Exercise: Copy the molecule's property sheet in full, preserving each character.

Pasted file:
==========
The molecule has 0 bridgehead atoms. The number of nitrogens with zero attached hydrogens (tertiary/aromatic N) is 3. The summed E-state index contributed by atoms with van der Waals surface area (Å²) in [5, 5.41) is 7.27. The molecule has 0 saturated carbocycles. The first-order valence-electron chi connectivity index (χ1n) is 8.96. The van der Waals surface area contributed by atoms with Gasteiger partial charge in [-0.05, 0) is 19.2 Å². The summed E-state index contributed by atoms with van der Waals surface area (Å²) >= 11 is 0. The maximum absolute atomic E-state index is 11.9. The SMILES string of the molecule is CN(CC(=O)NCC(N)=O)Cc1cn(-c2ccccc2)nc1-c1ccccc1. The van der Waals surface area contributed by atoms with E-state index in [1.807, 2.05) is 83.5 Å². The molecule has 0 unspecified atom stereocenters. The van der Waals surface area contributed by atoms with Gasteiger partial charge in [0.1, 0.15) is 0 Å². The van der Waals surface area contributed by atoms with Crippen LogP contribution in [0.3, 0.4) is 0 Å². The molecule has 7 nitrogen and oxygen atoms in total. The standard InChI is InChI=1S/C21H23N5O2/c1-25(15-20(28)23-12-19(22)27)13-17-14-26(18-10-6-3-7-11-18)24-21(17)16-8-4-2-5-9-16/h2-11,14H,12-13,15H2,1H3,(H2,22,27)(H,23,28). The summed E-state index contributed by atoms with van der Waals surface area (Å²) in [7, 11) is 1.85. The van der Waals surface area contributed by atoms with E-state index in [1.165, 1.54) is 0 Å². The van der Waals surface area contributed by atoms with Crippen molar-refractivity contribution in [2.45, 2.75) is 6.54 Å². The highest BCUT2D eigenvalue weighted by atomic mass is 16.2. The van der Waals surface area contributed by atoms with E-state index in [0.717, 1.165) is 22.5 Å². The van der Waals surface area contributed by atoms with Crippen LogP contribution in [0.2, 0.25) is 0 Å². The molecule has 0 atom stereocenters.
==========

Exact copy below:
The molecule has 0 bridgehead atoms. The number of nitrogens with zero attached hydrogens (tertiary/aromatic N) is 3. The summed E-state index contributed by atoms with van der Waals surface area (Å²) in [5, 5.41) is 7.27. The molecule has 0 saturated carbocycles. The first-order valence-electron chi connectivity index (χ1n) is 8.96. The van der Waals surface area contributed by atoms with Gasteiger partial charge in [-0.05, 0) is 19.2 Å². The summed E-state index contributed by atoms with van der Waals surface area (Å²) >= 11 is 0. The maximum absolute atomic E-state index is 11.9. The SMILES string of the molecule is CN(CC(=O)NCC(N)=O)Cc1cn(-c2ccccc2)nc1-c1ccccc1. The van der Waals surface area contributed by atoms with E-state index in [1.807, 2.05) is 83.5 Å². The molecule has 0 unspecified atom stereocenters. The van der Waals surface area contributed by atoms with Gasteiger partial charge in [0.1, 0.15) is 0 Å². The van der Waals surface area contributed by atoms with Crippen LogP contribution in [0.3, 0.4) is 0 Å². The molecule has 7 nitrogen and oxygen atoms in total. The standard InChI is InChI=1S/C21H23N5O2/c1-25(15-20(28)23-12-19(22)27)13-17-14-26(18-10-6-3-7-11-18)24-21(17)16-8-4-2-5-9-16/h2-11,14H,12-13,15H2,1H3,(H2,22,27)(H,23,28). The summed E-state index contributed by atoms with van der Waals surface area (Å²) in [7, 11) is 1.85. The van der Waals surface area contributed by atoms with E-state index in [1.165, 1.54) is 0 Å². The van der Waals surface area contributed by atoms with Crippen molar-refractivity contribution in [2.45, 2.75) is 6.54 Å². The highest BCUT2D eigenvalue weighted by atomic mass is 16.2. The van der Waals surface area contributed by atoms with E-state index in [0.717, 1.165) is 22.5 Å². The van der Waals surface area contributed by atoms with Crippen LogP contribution in [0.2, 0.25) is 0 Å². The molecule has 0 atom stereocenters.